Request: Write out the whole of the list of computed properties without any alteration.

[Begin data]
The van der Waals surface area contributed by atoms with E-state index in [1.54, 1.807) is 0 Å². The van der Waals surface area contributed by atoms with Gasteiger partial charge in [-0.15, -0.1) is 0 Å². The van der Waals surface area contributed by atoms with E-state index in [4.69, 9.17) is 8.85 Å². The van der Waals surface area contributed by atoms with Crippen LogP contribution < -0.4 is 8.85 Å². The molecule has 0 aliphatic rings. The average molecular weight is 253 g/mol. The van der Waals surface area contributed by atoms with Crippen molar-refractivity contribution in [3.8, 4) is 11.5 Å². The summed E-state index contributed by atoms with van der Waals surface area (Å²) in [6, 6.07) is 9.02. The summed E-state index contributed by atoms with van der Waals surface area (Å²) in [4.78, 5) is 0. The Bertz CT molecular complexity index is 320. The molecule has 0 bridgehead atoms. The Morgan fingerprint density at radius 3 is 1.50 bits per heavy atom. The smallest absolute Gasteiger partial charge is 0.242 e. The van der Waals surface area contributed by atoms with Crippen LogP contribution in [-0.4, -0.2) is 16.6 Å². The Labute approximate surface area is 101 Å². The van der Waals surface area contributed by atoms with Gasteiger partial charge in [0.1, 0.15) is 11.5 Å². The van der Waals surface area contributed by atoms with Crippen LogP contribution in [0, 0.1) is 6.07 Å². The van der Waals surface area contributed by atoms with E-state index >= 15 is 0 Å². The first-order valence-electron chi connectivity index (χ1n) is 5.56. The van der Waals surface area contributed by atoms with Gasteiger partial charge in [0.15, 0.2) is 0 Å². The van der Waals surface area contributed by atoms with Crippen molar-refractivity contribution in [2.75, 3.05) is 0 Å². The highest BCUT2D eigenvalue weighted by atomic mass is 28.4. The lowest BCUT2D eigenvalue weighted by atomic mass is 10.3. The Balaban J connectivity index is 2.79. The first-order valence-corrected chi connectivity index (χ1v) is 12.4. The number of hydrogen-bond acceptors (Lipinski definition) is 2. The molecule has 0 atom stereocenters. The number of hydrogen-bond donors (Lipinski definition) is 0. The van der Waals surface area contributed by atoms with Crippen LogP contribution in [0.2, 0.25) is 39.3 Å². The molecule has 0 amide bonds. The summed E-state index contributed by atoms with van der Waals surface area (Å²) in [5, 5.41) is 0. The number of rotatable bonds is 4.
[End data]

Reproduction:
The van der Waals surface area contributed by atoms with E-state index in [1.54, 1.807) is 0 Å². The van der Waals surface area contributed by atoms with Gasteiger partial charge in [-0.15, -0.1) is 0 Å². The van der Waals surface area contributed by atoms with E-state index in [4.69, 9.17) is 8.85 Å². The van der Waals surface area contributed by atoms with Crippen LogP contribution < -0.4 is 8.85 Å². The molecule has 0 aliphatic rings. The average molecular weight is 253 g/mol. The van der Waals surface area contributed by atoms with Crippen molar-refractivity contribution in [3.8, 4) is 11.5 Å². The summed E-state index contributed by atoms with van der Waals surface area (Å²) in [6, 6.07) is 9.02. The summed E-state index contributed by atoms with van der Waals surface area (Å²) in [4.78, 5) is 0. The Bertz CT molecular complexity index is 320. The molecule has 0 bridgehead atoms. The Morgan fingerprint density at radius 3 is 1.50 bits per heavy atom. The smallest absolute Gasteiger partial charge is 0.242 e. The van der Waals surface area contributed by atoms with Crippen LogP contribution in [-0.4, -0.2) is 16.6 Å². The Labute approximate surface area is 101 Å². The van der Waals surface area contributed by atoms with Gasteiger partial charge in [0.1, 0.15) is 11.5 Å². The van der Waals surface area contributed by atoms with Crippen LogP contribution in [0, 0.1) is 6.07 Å². The van der Waals surface area contributed by atoms with E-state index >= 15 is 0 Å². The first-order valence-electron chi connectivity index (χ1n) is 5.56. The van der Waals surface area contributed by atoms with Gasteiger partial charge in [0.15, 0.2) is 0 Å². The van der Waals surface area contributed by atoms with Crippen molar-refractivity contribution in [2.75, 3.05) is 0 Å². The highest BCUT2D eigenvalue weighted by atomic mass is 28.4. The lowest BCUT2D eigenvalue weighted by atomic mass is 10.3. The Balaban J connectivity index is 2.79. The first-order valence-corrected chi connectivity index (χ1v) is 12.4. The number of hydrogen-bond acceptors (Lipinski definition) is 2. The molecule has 0 atom stereocenters. The number of hydrogen-bond donors (Lipinski definition) is 0. The van der Waals surface area contributed by atoms with Crippen LogP contribution in [0.2, 0.25) is 39.3 Å². The molecule has 0 amide bonds. The summed E-state index contributed by atoms with van der Waals surface area (Å²) in [5, 5.41) is 0. The number of rotatable bonds is 4.